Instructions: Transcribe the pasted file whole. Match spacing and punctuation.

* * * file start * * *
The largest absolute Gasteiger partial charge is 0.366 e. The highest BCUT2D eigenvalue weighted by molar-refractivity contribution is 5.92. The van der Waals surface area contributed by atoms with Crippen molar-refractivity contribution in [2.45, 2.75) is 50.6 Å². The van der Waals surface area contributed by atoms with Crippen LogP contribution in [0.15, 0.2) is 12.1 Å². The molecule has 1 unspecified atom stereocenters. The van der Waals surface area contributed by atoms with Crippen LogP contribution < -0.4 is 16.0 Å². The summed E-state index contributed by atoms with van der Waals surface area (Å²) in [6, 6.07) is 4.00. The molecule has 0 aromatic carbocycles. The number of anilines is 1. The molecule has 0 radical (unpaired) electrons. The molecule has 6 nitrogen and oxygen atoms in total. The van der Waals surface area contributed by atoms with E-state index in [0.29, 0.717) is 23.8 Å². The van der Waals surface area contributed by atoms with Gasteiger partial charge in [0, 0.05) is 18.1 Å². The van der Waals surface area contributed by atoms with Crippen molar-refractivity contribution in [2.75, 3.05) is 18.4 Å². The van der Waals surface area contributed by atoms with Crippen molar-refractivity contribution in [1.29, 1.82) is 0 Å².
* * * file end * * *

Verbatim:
The largest absolute Gasteiger partial charge is 0.366 e. The highest BCUT2D eigenvalue weighted by molar-refractivity contribution is 5.92. The van der Waals surface area contributed by atoms with Crippen molar-refractivity contribution in [2.45, 2.75) is 50.6 Å². The van der Waals surface area contributed by atoms with Crippen LogP contribution in [0.15, 0.2) is 12.1 Å². The molecule has 1 unspecified atom stereocenters. The van der Waals surface area contributed by atoms with Crippen LogP contribution < -0.4 is 16.0 Å². The summed E-state index contributed by atoms with van der Waals surface area (Å²) in [6, 6.07) is 4.00. The molecule has 0 aromatic carbocycles. The number of anilines is 1. The molecule has 0 radical (unpaired) electrons. The molecule has 6 nitrogen and oxygen atoms in total. The van der Waals surface area contributed by atoms with E-state index in [0.29, 0.717) is 23.8 Å². The van der Waals surface area contributed by atoms with Gasteiger partial charge in [0, 0.05) is 18.1 Å². The van der Waals surface area contributed by atoms with Crippen molar-refractivity contribution in [2.75, 3.05) is 18.4 Å². The van der Waals surface area contributed by atoms with Crippen molar-refractivity contribution in [1.29, 1.82) is 0 Å².